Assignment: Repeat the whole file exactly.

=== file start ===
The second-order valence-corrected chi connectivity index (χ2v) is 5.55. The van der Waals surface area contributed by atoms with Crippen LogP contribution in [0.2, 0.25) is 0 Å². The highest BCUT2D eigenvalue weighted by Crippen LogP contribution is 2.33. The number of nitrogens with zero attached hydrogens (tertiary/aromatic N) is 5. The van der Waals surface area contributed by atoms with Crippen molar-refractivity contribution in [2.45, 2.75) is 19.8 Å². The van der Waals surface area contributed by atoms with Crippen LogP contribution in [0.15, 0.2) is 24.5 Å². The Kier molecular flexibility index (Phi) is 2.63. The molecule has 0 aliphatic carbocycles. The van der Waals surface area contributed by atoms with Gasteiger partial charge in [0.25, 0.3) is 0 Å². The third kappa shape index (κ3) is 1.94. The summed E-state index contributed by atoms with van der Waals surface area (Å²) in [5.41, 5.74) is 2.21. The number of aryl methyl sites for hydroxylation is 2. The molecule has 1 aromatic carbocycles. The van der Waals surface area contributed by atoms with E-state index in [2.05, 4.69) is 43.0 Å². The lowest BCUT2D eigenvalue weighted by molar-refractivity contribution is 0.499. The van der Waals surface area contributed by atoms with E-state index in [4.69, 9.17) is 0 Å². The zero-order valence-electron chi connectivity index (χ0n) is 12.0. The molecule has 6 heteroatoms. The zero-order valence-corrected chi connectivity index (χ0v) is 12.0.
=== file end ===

The second-order valence-corrected chi connectivity index (χ2v) is 5.55. The van der Waals surface area contributed by atoms with Crippen LogP contribution in [0.2, 0.25) is 0 Å². The highest BCUT2D eigenvalue weighted by Crippen LogP contribution is 2.33. The number of nitrogens with zero attached hydrogens (tertiary/aromatic N) is 5. The van der Waals surface area contributed by atoms with Crippen molar-refractivity contribution in [2.45, 2.75) is 19.8 Å². The van der Waals surface area contributed by atoms with Crippen LogP contribution in [0.15, 0.2) is 24.5 Å². The Kier molecular flexibility index (Phi) is 2.63. The molecule has 0 aliphatic carbocycles. The van der Waals surface area contributed by atoms with Gasteiger partial charge in [0.25, 0.3) is 0 Å². The third kappa shape index (κ3) is 1.94. The summed E-state index contributed by atoms with van der Waals surface area (Å²) in [5.41, 5.74) is 2.21. The number of aryl methyl sites for hydroxylation is 2. The molecule has 1 aromatic carbocycles. The van der Waals surface area contributed by atoms with E-state index in [2.05, 4.69) is 43.0 Å². The lowest BCUT2D eigenvalue weighted by molar-refractivity contribution is 0.499. The van der Waals surface area contributed by atoms with E-state index in [4.69, 9.17) is 0 Å². The zero-order valence-electron chi connectivity index (χ0n) is 12.0. The molecule has 6 heteroatoms. The zero-order valence-corrected chi connectivity index (χ0v) is 12.0.